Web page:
The British Phonographic Industry (BPI) has proudly announced
that it is turning over the information of 59 suspected file-sharers to their ISPs. The organization has begun to look more seriously into file sharing... well, actually, it has begun passing the buck to the ISPs.
Apparently, the BPI handed the list over to two seperate ISPs, Tiscali and Cable & Wireless. By doing so, it hopes that the piracy situation can be dealt with more swiftly. Of course, it did not provide any manner of help to either company to determine the validity of the complaints by the BPI.
Without a court warrant, the ISPs are not obligated to turn over information, and may actually breach their own T+Cs if they do so.
Neither company has confirmed that anything will
be done at all for certain, but whether they act on the information could change how the BPI handles piracy in the UK as a whole. If they comply, the BPI will have learned a valuable lesson in not having to do much legwork of its own, and it can then press other companies to do likewise with their own manpower. Obviously, this means more staff, and more people sniffing through your transmissions to see if you're sharing files. That means a higher cost to the consumer, and lower privacy.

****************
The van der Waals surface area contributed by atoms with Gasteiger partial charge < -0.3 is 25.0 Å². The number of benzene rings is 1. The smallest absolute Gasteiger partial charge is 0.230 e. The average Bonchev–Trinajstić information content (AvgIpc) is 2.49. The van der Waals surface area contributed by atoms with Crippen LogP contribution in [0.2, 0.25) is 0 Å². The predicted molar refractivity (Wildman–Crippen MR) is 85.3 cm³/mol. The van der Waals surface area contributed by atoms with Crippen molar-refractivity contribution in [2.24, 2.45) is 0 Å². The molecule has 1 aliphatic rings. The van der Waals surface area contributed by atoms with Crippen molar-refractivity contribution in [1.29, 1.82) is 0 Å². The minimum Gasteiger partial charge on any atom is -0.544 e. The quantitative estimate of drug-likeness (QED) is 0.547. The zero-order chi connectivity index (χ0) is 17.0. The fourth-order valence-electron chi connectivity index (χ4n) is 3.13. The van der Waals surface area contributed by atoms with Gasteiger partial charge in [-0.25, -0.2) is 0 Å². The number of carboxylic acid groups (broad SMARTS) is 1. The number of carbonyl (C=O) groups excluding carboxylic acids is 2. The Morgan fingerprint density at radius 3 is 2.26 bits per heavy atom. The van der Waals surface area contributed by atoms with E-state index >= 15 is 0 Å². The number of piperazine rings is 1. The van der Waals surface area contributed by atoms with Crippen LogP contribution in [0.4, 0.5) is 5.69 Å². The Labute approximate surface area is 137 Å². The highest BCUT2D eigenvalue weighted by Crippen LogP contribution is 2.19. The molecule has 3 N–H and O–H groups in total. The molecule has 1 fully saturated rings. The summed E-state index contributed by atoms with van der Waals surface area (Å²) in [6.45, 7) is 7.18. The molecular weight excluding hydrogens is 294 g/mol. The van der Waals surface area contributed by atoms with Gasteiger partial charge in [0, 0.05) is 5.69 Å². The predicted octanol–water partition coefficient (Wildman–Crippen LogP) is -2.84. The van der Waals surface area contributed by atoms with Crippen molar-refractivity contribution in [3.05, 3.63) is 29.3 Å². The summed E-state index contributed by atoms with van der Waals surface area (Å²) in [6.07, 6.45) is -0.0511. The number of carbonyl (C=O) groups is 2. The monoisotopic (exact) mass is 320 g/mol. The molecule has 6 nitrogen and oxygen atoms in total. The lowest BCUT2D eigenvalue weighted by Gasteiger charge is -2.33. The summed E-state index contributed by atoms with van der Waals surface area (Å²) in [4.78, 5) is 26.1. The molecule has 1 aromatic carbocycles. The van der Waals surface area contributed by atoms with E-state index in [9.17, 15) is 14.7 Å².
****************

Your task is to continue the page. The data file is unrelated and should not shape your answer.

On the flip-side, not doing anything could make the BPI more interested in bypassing any rational attempts to handle the issue and instead proceed directly to legal methods. This could mean anything from suing the individuals to suing the ISPs themselves for allowing the content to be available. Hey, they might even be the second organization to sue a family without a computer
for file sharing. At least they wouldn't be the first.
It's a difficult pickle, for certain. To act, or not to act? What do you think they should do? Drop a line in our forums
and let us know!